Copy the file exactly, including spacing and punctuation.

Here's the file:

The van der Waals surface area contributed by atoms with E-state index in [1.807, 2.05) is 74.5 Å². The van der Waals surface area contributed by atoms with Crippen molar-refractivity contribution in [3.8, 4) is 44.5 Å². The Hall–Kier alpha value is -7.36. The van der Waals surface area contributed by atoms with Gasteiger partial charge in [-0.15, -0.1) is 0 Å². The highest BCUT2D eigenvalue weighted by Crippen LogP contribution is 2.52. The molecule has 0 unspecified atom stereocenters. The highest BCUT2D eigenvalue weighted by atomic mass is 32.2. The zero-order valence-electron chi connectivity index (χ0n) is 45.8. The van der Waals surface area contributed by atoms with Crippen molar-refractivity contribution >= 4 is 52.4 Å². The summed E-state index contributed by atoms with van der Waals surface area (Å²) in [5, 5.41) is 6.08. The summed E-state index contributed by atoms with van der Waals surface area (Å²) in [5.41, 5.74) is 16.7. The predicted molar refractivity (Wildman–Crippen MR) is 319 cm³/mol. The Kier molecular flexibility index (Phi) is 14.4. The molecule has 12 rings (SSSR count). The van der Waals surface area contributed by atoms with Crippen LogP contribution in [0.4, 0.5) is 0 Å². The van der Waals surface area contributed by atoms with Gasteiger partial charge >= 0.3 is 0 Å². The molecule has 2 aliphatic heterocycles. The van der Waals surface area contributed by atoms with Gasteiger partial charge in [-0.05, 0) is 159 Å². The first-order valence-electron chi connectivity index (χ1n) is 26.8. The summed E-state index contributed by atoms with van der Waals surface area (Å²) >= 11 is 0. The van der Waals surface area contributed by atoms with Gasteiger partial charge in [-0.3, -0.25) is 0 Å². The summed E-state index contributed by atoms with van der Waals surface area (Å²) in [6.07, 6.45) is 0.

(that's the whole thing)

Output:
The van der Waals surface area contributed by atoms with E-state index in [1.807, 2.05) is 74.5 Å². The van der Waals surface area contributed by atoms with Crippen molar-refractivity contribution in [3.8, 4) is 44.5 Å². The Hall–Kier alpha value is -7.36. The van der Waals surface area contributed by atoms with Gasteiger partial charge in [-0.15, -0.1) is 0 Å². The highest BCUT2D eigenvalue weighted by Crippen LogP contribution is 2.52. The molecule has 0 unspecified atom stereocenters. The highest BCUT2D eigenvalue weighted by atomic mass is 32.2. The zero-order valence-electron chi connectivity index (χ0n) is 45.8. The van der Waals surface area contributed by atoms with Crippen molar-refractivity contribution >= 4 is 52.4 Å². The summed E-state index contributed by atoms with van der Waals surface area (Å²) in [5, 5.41) is 6.08. The summed E-state index contributed by atoms with van der Waals surface area (Å²) in [5.41, 5.74) is 16.7. The predicted molar refractivity (Wildman–Crippen MR) is 319 cm³/mol. The Kier molecular flexibility index (Phi) is 14.4. The molecule has 12 rings (SSSR count). The van der Waals surface area contributed by atoms with Crippen LogP contribution in [0.4, 0.5) is 0 Å². The van der Waals surface area contributed by atoms with Gasteiger partial charge >= 0.3 is 0 Å². The molecule has 2 aliphatic heterocycles. The van der Waals surface area contributed by atoms with Gasteiger partial charge in [-0.05, 0) is 159 Å². The first-order valence-electron chi connectivity index (χ1n) is 26.8. The summed E-state index contributed by atoms with van der Waals surface area (Å²) >= 11 is 0. The van der Waals surface area contributed by atoms with Gasteiger partial charge in [-0.3, -0.25) is 0 Å². The summed E-state index contributed by atoms with van der Waals surface area (Å²) in [6.07, 6.45) is 0.